Homebuilt, Rally-Inspired Super Beetle Fits Just Right
Owner: Dave Hord
Year, Make, and Model: 1971 Volkswagen 1302-S “Super Beetle”
Location: Squamish, British Columbia, Canada
Photographer: Andrew Holliday, Andrew Snucins, and Dave Hord
When I was growing up my Dad always had a project car. Typically VW Beetles, but later expanding into Triumphs, Audis, and motorcycles, Dad always had something on the go. He would buy damaged or worn down cars, fix them back up to factory spec and then flip them for the next project. It’s in my blood I suppose. The first thing I ever drew was a Volkswagen Beetle, and I guess you could say that I’ve had a strong love for them from the very beginning.
In my teens and early twenties I was heavily into rallying, and due to harsh east-coast winters, I was playing with and modifying Audis. They were all-wheel-drive, galvanized, and had a whole lot of rally pedigree. After a few years of living on the west coast, however, I wanted something different. I returned to my original love of classic cars, and Beetles in particular, and thus was looking to build a classic-esque rally car. While researching ’60s speed modifications and period correct rally changes I stumbled upon the Salzburg Rally Beetles of the ’70s. I had never heard of them! No-one, it seemed, in North America had heard of them. I was hooked, I had to have one!
My car is a tribute to the little-known factory rally cars of the early ’70s. In 1971, when Volkswagen introduced the Super Beetle, Porsche Austria (importer for VW at the time) was looking for a way to stop the Beetles’ slipping sales. Being European, I suspect, they naturally selected rallying as an obvious choice for improving the marketing of the new Super Beetle. My car is an exterior replica of the 1971 1302s factory rally car, but a completely modernized or “my choice” performance vehicle under the skin.
I worked out the plan over two years, building a notebook of each and every modification that I was going to do. I researched the original factory cars endlessly, and determined the exact factory items I’d have to include, those which I would closely tribute, and the modern day equipment or changes I would use to improve upon their efforts. By the time I decided to start building, it was more of a shopping list and set of assembly instructions then a traditional project car. Ironically, the hardest thing to find was a rust-free ’71 or ’72 Super Beetle. In order to end up with a full set of German Factory sheet metal for the car, I bought three 1971 super beetles and a 1972 super beetle. Eventually they became what you see here!
During the initial build, a friend of mine came and helped weld in a new heater channel, and (having tried once on a previous car) I had some other friends with experience lay down the paint. For safety reasons I had Rocket Rally build and install the roll bar, and Gord there helped me out with the lower shock mounts. But outside of those these items, I’ve done everything myself. Every nut, bolt, weld, and modification. Recently, however, I did have the new 2.1L motor professionally built by a friend and local engine builder. I was using high-revving 1776cc engines I built myself for the first two and a half years, but, having experienced more then a few engine failures, I figured I would eliminate the builder as a possible cause!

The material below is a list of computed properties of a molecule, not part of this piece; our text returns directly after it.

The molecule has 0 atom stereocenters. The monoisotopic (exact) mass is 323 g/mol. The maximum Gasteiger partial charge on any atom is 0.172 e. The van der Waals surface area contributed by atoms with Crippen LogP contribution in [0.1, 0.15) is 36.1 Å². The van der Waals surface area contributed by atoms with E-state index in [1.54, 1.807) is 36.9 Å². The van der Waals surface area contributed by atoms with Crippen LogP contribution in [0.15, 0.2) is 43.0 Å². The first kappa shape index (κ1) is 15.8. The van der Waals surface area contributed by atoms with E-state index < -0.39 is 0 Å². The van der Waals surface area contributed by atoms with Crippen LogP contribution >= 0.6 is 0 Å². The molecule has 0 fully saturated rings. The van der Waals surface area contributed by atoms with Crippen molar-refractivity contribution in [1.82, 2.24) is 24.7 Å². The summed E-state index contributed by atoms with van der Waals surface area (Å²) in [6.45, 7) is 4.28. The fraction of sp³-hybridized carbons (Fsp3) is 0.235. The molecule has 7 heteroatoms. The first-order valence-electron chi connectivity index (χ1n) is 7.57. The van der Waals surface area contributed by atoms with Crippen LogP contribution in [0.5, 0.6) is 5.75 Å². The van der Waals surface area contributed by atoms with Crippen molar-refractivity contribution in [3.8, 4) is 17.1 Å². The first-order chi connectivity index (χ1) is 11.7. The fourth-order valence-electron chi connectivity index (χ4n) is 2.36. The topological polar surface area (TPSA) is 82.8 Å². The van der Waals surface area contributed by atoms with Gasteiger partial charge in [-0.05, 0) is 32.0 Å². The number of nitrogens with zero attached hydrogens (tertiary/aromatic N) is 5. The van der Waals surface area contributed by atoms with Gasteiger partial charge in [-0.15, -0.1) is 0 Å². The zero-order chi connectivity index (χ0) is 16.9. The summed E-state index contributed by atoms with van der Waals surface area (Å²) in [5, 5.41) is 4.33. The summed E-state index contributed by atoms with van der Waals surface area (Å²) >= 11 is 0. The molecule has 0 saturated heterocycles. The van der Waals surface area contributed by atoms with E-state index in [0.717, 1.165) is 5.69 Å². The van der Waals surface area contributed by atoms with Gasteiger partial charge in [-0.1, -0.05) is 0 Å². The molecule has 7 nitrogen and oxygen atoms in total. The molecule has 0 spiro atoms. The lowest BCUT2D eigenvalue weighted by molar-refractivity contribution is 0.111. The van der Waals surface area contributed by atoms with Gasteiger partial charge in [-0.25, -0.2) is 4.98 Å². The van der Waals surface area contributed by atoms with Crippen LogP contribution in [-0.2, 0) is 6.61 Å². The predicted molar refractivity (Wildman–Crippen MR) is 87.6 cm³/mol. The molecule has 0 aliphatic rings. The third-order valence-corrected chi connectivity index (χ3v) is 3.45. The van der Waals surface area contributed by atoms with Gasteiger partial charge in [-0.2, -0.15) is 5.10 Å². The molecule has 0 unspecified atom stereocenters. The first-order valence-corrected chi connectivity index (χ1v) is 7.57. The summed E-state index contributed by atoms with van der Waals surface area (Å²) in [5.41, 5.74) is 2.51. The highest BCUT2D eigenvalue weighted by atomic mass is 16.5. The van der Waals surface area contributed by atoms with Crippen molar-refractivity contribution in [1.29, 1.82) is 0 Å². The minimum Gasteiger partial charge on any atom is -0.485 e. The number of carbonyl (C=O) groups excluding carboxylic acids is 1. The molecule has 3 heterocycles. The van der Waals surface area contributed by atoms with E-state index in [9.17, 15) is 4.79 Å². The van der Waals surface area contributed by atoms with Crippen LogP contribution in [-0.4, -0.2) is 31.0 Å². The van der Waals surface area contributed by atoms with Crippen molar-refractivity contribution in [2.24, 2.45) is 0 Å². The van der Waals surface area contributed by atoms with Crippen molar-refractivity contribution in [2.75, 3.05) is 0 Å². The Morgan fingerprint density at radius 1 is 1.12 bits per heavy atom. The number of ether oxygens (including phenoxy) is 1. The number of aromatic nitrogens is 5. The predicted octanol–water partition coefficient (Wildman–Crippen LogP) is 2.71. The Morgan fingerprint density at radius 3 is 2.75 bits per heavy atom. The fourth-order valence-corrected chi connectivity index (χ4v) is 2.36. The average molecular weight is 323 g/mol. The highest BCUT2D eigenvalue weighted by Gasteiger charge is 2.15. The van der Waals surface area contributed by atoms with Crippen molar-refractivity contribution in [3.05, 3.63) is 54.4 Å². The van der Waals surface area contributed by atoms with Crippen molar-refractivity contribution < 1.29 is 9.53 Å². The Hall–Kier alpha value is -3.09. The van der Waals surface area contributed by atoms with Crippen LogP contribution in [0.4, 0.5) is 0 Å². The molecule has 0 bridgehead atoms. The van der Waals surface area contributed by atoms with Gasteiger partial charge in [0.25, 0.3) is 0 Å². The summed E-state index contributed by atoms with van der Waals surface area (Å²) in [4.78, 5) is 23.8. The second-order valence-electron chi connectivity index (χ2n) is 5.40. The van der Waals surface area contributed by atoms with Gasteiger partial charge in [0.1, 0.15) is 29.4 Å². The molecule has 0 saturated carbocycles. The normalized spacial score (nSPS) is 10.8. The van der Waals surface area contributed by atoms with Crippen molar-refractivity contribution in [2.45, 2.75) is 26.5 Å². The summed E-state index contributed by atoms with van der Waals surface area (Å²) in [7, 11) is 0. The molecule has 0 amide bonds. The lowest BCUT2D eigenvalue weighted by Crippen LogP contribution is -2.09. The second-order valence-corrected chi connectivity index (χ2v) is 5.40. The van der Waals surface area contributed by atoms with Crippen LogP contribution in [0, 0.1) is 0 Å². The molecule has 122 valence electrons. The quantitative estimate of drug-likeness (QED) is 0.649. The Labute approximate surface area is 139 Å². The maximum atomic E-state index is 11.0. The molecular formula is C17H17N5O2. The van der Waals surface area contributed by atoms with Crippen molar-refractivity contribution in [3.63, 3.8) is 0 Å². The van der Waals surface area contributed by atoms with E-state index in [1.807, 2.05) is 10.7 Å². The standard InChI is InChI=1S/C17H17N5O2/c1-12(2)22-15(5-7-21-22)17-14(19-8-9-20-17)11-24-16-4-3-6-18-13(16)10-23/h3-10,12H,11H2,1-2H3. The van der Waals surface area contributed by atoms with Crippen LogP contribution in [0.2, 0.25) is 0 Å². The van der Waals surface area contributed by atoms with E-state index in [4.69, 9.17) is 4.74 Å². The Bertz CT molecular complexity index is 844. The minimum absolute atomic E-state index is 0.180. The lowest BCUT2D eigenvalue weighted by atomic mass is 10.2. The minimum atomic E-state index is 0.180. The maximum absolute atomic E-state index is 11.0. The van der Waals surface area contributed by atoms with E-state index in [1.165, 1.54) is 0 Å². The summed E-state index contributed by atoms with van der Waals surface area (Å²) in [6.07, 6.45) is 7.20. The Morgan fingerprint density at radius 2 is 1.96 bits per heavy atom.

The thing I love most about my Super Beetle, is that it fits me. I don’t just mean in a physical sense, but in a philosophical sense as well. On the physical side, I’ve built and modified everything to be just the way I want it. It feels right, like getting into your favourite pair of jeans, and I can’t think of anything else I’d rather climb into on a daily basis. From a philosophical side, it’s the evolution of everything I’ve grown up loving and wanting in a car. I used to read Dad’s Hot VW and VW Trend magazines in the ’80s, looking at Class 11 and 5000 Baja Bugs, imagining how I would modify my future car “just a little.” Combine that with my teen-aged love of rallying, and I’ve managed to blend the two into the perfect vehicle that suits me. I look at it parked on the driveway, and I smile. I get in it, and I smile. I drive it, and I really smile. Three years, multiple blown-up racing motors, and I’m still smiling.
Where I live, we have one of the top rated “must drive” roads in North America; the Sea to Sky Highway. Most famous for the section from Vancouver to Whistler, it’s the Northern section from Pemberton to Lillooet thar is to die for. While I originally built the car to enjoy winter TSD rallies, gravel rallyX and track days, I’ve found the most pleasure comes from driving in our Classic Car Adventure events. About six years ago, a great friend and I were planning a weekend of mountain driving in our classic cars together, when the thought dawned on us…”If we are excited to do this, wouldn’t other people!?!” Classic Car Adventures, and the Spring Thaw Rally, were born. In year one we figured if we found fifteen other cars we could build on it. We had forty-three enter, and we’ve sold out with a waiting list each year after that. Blasting through mountain passes and remote sections of road with other period correct cars simply can’t be beat. So while I’m still adding to the stone chips by sliding it sideways through gravel, I’ve really come to appreciate the twistiest tarmac roads I can find.
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